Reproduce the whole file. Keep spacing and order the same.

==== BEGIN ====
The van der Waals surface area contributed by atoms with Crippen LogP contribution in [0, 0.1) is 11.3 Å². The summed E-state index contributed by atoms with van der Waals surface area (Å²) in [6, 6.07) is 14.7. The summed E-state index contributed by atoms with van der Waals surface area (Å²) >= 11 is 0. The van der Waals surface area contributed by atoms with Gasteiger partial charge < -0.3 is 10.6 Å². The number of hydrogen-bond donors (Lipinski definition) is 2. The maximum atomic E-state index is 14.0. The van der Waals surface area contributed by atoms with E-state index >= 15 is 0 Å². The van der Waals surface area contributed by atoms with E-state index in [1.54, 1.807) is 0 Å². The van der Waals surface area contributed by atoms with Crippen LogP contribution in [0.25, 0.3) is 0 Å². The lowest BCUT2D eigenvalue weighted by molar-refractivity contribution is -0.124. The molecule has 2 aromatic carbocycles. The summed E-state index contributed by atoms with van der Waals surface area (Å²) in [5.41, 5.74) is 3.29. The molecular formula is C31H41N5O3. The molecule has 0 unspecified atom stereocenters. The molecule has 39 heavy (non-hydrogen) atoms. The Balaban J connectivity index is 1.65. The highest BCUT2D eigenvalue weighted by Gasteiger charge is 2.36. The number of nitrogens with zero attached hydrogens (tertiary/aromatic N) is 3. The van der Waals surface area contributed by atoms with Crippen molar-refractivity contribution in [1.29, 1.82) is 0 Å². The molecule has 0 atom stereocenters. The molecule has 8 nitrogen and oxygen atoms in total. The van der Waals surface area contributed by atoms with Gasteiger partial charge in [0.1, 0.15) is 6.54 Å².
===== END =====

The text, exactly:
The van der Waals surface area contributed by atoms with Crippen LogP contribution in [0, 0.1) is 11.3 Å². The summed E-state index contributed by atoms with van der Waals surface area (Å²) in [6, 6.07) is 14.7. The summed E-state index contributed by atoms with van der Waals surface area (Å²) >= 11 is 0. The van der Waals surface area contributed by atoms with Gasteiger partial charge < -0.3 is 10.6 Å². The number of hydrogen-bond donors (Lipinski definition) is 2. The maximum atomic E-state index is 14.0. The van der Waals surface area contributed by atoms with E-state index >= 15 is 0 Å². The van der Waals surface area contributed by atoms with E-state index in [1.54, 1.807) is 0 Å². The van der Waals surface area contributed by atoms with Crippen LogP contribution in [0.25, 0.3) is 0 Å². The lowest BCUT2D eigenvalue weighted by molar-refractivity contribution is -0.124. The molecule has 2 aromatic carbocycles. The summed E-state index contributed by atoms with van der Waals surface area (Å²) in [5.41, 5.74) is 3.29. The molecular formula is C31H41N5O3. The molecule has 0 unspecified atom stereocenters. The molecule has 39 heavy (non-hydrogen) atoms. The Balaban J connectivity index is 1.65. The highest BCUT2D eigenvalue weighted by Gasteiger charge is 2.36. The number of nitrogens with zero attached hydrogens (tertiary/aromatic N) is 3. The van der Waals surface area contributed by atoms with Crippen molar-refractivity contribution in [1.29, 1.82) is 0 Å². The molecule has 0 atom stereocenters. The molecule has 8 nitrogen and oxygen atoms in total. The van der Waals surface area contributed by atoms with Gasteiger partial charge in [0.1, 0.15) is 6.54 Å².